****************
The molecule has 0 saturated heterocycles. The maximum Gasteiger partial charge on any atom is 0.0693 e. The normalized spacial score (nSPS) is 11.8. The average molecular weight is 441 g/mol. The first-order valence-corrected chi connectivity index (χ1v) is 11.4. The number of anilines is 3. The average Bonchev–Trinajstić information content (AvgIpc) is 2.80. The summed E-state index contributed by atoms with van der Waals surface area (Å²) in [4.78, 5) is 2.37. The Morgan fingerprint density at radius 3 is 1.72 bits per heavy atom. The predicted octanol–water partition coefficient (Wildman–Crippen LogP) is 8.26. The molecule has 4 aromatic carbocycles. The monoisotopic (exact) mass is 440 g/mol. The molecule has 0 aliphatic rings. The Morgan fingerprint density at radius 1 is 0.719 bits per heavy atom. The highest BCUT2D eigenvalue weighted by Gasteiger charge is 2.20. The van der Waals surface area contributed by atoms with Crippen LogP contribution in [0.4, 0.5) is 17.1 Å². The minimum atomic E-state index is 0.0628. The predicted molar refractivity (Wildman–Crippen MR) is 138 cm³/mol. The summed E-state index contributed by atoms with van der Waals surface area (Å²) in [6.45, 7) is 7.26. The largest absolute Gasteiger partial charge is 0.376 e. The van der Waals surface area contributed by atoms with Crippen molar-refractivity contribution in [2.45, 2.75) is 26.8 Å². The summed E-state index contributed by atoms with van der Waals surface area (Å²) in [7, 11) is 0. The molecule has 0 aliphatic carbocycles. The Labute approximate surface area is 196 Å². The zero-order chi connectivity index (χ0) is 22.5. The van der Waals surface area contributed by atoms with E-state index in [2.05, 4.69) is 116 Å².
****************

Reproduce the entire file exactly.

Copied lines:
The molecule has 0 saturated heterocycles. The maximum Gasteiger partial charge on any atom is 0.0693 e. The normalized spacial score (nSPS) is 11.8. The average molecular weight is 441 g/mol. The first-order valence-corrected chi connectivity index (χ1v) is 11.4. The number of anilines is 3. The average Bonchev–Trinajstić information content (AvgIpc) is 2.80. The summed E-state index contributed by atoms with van der Waals surface area (Å²) in [4.78, 5) is 2.37. The Morgan fingerprint density at radius 3 is 1.72 bits per heavy atom. The predicted octanol–water partition coefficient (Wildman–Crippen LogP) is 8.26. The molecule has 4 aromatic carbocycles. The monoisotopic (exact) mass is 440 g/mol. The molecule has 0 aliphatic rings. The Morgan fingerprint density at radius 1 is 0.719 bits per heavy atom. The highest BCUT2D eigenvalue weighted by Gasteiger charge is 2.20. The van der Waals surface area contributed by atoms with Crippen LogP contribution in [0.4, 0.5) is 17.1 Å². The minimum atomic E-state index is 0.0628. The predicted molar refractivity (Wildman–Crippen MR) is 138 cm³/mol. The summed E-state index contributed by atoms with van der Waals surface area (Å²) in [6.45, 7) is 7.26. The largest absolute Gasteiger partial charge is 0.376 e. The van der Waals surface area contributed by atoms with Crippen molar-refractivity contribution in [2.45, 2.75) is 26.8 Å². The summed E-state index contributed by atoms with van der Waals surface area (Å²) in [7, 11) is 0. The molecule has 0 aliphatic carbocycles. The Labute approximate surface area is 196 Å². The zero-order chi connectivity index (χ0) is 22.5. The van der Waals surface area contributed by atoms with E-state index in [2.05, 4.69) is 116 Å².